Ever since the 2016 presidential election and the Clinton era ended, the Democratic Party has struggled to find its next face. Does it follow more established Democratic veterans like former Vice President Joe Biden or House Speaker Nancy Pelosi? Or will it choose to back its more far-Left members like Senator Bernie Sanders? How about choosing new, younger members like Congresswoman Alexandria Ocasio-Cortez?
The Democrat Party’s desperate attempts to collect itself are undoubtedly the reason it has an unprecedented number of presidential candidates—each offering their own opinions for how the party ought to be run.
The wide selection, however, has also bridled infighting which even surpasses the spectrum of Republican candidates who ran in 2016.
The infighting comes at large financial costs as a Democratic group is offering up a staggering $60 million to rebrand the Democrat Party in Midwestern states, Politico reports.
Check it out:
The nonprofit organization, called Future Majority, plans to provide strategic advice to other Democratic groups, as well as branding efforts, communications, and a “war room” that will debunk fake news and counter conservative social media. The group quietly soft-launched during the 2018 midterms and advised organizations including the Democratic Congressional Campaign Committee on how to message to voters.
Much of Future Majority’s work will target Midwestern states that have been trending more Republican — and which could be tipping point states in the 2020 presidential election, said the group’s executive director, Mark Riddle.
“It’s no great secret that the presidential race will be won or lost in Pennsylvania, Michigan, Wisconsin, Ohio — if we can win back the narrative that the word ‘Democrat’ equals people who are fighting for folks who work hard every day, we can continue to win elections,” Riddle said. “If [Democrats] get defined as being about socialism and these other words people can hear about out of Washington, then I worry.”
Many of Future Majority’s 2020 plans — including working to define to voters exactly what it means to be a Democrat — would in the past have been solely assumed by the Democratic National Committee. But the DNC has a somewhat smaller footprint heading into this election, and outside groups have taken on bigger party-building roles over the last decade of campaign finance deregulation.
Future Majority’s formation also highlights tensions within the Democratic Party over how to navigate money in politics in the 2020 election. The group will spend money through PACs but is initially organized as a 501(c)(4) political nonprofit — known to critics, including many Democrats, as “dark money,” with no disclosure of donors and limited disclosure of how money is spent. And while Democratic presidential candidates are clamoring for campaign finance reform and voluntarily limiting their own fundraising, all signs point to the party as a whole spending record sums of money through all sorts of groups as they try to unseat President Donald Trump.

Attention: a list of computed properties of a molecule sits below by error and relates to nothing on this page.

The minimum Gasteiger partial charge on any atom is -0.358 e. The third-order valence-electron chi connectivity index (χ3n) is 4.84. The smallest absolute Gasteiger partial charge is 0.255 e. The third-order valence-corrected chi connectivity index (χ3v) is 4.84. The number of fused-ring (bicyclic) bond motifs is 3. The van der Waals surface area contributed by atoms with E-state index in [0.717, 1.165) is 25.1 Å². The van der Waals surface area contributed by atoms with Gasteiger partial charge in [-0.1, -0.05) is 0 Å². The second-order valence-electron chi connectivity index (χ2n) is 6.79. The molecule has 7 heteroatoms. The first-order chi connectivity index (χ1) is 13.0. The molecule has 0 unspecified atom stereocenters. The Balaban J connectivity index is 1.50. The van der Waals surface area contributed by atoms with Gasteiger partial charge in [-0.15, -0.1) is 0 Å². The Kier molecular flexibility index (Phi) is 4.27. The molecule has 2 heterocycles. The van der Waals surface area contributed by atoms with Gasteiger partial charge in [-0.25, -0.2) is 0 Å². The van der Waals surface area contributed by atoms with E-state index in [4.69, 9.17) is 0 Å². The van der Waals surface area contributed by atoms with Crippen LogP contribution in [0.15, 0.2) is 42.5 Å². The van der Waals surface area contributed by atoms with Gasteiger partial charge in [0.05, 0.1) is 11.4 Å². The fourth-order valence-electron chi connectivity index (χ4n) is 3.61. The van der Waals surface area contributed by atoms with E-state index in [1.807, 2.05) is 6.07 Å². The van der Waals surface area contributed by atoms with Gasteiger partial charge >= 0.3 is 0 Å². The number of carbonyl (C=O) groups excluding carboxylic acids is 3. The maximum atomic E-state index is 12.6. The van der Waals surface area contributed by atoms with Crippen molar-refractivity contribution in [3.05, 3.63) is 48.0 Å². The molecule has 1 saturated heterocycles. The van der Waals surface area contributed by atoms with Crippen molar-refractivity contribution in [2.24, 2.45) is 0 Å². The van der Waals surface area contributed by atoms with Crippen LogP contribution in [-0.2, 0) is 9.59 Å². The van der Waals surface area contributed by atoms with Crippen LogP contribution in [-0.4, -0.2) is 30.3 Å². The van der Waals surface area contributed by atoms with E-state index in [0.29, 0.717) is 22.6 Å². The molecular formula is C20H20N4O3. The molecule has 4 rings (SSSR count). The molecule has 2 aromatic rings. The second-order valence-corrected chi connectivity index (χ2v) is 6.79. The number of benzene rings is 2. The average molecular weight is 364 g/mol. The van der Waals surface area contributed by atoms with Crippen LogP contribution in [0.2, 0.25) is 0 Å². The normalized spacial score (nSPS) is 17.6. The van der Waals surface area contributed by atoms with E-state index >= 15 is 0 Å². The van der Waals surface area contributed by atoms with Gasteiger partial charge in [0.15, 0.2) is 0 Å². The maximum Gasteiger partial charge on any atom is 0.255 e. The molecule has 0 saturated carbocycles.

For all their efforts, the Associated Press reports President Trump is “well on his way to raising the $1 billion his campaign believes it will take for him to win another term in the White House.”
For all presidents, incumbency has its advantages. Trump, who formalized his re-election effort the day after he took office, moved especially early to leverage his incumbency for 2020.
As Trump brings in millions, his would-be opponents are scrambling to raise enough money to earn themselves a spot on the primary debate stages. And the Democratic National Committee remains in debt from previous campaigns.
Trump campaign Chief Operating Officer Michael Glassner said, via the report: “Whoever the Democratic nominee is, they’ll be depleted, and they’ll have to start from zero — well under zero, the DNC has a debt.”
TIME Magazine reports the current fundraising totals of the Trump campaign and the Republican National Committee stand head and shoulders above the Obama re-election campaign effort at this point in the campaign:
Trump’s fundraising ability was matched by the Republican National Committee, which brought in $45.8 million in the first quarter — its best non-election year total. Combined, the pro-Trump effort is reporting $82 million in the bank, with $40.8 million belonging to the campaign alone.
Trump formally launched his reelection effort just hours after taking office in 2017, earlier than any incumbent has in prior years. By contrast, former President Barack Obama launched his 2012 effort in April 2011 and had under $2 million on hand at this point in the campaign.
Obama went on to raise more than $720 million for his reelection. Trump’s reelection effort has set a $1 billion target for 2020.